I. The first is, that all deans, archdeacons, parsons, vicars, and all other ecclesiastical persons shall faithfully keep and observe, and as far as in them may lie, shall cause to be observed and kept of other, all and singular laws and statutes made for the restoring to the crown, the ancient jurisdiction over the state ecclesiastical, and abolishing of all foreign power, repugnant to the same. And furthermore, all ecclesiastical persons having cure of souls shall, [Page 419] to the uttermost of their wit, knowledge, and learning, purely and  sincerely, and without any colour or dissimu-lation, declare, manifest, and open four times every year at the least, in their sermons and other collations, that all usurped and foreign power  having no establishment nor ground by the law of God, is, for  most just causes, taken away and abolished; and that therefore no manner of obedience and  subjection within her highness's realms and dominions is due unto any such foreign power . And that the queen's  power within her  realms and dominions is the highest power under God, to whom all men, within the same realms and dominions, by God's laws, owe most loyalty and obedience, afore and above all other powers and potentates in earth.
II. Besides this, to the intent that all superstition and hypocrisy crept into divers men's hearts may vanish away, they shall not set forth or extol the dignity of  any images, relics, or miracles; but, declaring the abuse of the same , they shall teach that all goodness, health, and grace ought to be both asked and looked for only of God, as of the very Author and Giver of the same, and of none other.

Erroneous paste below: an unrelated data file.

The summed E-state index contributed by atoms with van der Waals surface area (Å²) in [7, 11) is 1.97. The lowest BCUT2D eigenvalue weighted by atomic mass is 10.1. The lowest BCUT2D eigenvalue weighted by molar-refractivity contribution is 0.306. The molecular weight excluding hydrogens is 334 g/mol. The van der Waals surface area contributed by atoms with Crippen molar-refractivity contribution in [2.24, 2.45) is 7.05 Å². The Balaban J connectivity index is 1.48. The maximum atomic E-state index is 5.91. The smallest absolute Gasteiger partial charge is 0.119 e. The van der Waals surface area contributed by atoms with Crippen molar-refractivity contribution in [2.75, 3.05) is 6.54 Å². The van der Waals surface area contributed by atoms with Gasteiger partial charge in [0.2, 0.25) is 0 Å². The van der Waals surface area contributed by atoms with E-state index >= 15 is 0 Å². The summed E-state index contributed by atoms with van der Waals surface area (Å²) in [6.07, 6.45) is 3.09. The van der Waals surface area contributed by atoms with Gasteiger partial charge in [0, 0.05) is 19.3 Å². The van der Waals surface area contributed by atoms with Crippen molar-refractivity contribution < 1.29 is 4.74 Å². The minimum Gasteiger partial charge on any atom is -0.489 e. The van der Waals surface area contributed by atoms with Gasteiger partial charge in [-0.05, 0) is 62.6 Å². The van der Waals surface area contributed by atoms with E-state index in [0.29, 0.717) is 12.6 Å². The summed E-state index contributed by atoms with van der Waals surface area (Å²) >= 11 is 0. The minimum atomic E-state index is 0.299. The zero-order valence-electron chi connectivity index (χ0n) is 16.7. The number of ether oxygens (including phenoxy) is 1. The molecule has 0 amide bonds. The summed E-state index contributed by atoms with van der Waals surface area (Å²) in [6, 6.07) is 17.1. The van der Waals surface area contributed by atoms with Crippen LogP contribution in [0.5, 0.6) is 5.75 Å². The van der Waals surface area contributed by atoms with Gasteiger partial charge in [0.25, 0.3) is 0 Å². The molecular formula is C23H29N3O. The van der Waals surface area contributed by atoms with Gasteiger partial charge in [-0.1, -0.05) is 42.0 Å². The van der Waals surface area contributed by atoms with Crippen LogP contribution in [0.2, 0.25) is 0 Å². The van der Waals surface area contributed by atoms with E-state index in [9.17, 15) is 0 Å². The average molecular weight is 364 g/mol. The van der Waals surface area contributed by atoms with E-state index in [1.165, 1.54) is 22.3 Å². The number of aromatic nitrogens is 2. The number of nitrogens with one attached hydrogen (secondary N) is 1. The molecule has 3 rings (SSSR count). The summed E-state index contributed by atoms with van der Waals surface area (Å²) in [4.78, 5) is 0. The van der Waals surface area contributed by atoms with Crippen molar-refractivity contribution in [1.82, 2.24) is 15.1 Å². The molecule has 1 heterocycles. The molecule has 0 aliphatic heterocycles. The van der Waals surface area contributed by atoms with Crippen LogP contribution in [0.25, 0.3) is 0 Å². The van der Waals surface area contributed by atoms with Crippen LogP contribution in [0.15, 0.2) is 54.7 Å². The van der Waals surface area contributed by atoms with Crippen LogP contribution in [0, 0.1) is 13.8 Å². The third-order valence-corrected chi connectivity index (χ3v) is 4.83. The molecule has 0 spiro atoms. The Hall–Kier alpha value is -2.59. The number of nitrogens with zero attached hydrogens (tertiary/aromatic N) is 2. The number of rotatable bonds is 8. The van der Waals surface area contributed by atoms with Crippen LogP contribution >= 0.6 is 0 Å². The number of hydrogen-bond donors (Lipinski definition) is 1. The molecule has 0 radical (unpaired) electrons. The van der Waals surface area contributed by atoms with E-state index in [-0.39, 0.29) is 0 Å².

III. Item, that they, the persons above rehearsed, shall preach  in their churches, and every other cure they have, one sermon every month  of the year at the least, wherein they shall purely and sincerely declare the word of God, and in the same exhort their hearers to the works of faith, as  mercy and charity especially prescribed and commanded in Scripture; and that the  works devised by [Page 420] man's fantasies, besides Scripture (as wandering of  pilgrimages, setting up of candles , praying upon beads, or such like superstition), have not only no promise of reward in Scripture for doing of them, but contrariwise great threatenings and maledictions of God, for that they being  things tending to idolatry and superstition, which of all other offences God Almighty doth most detest and abhor, for that the same most diminish His honour and glory.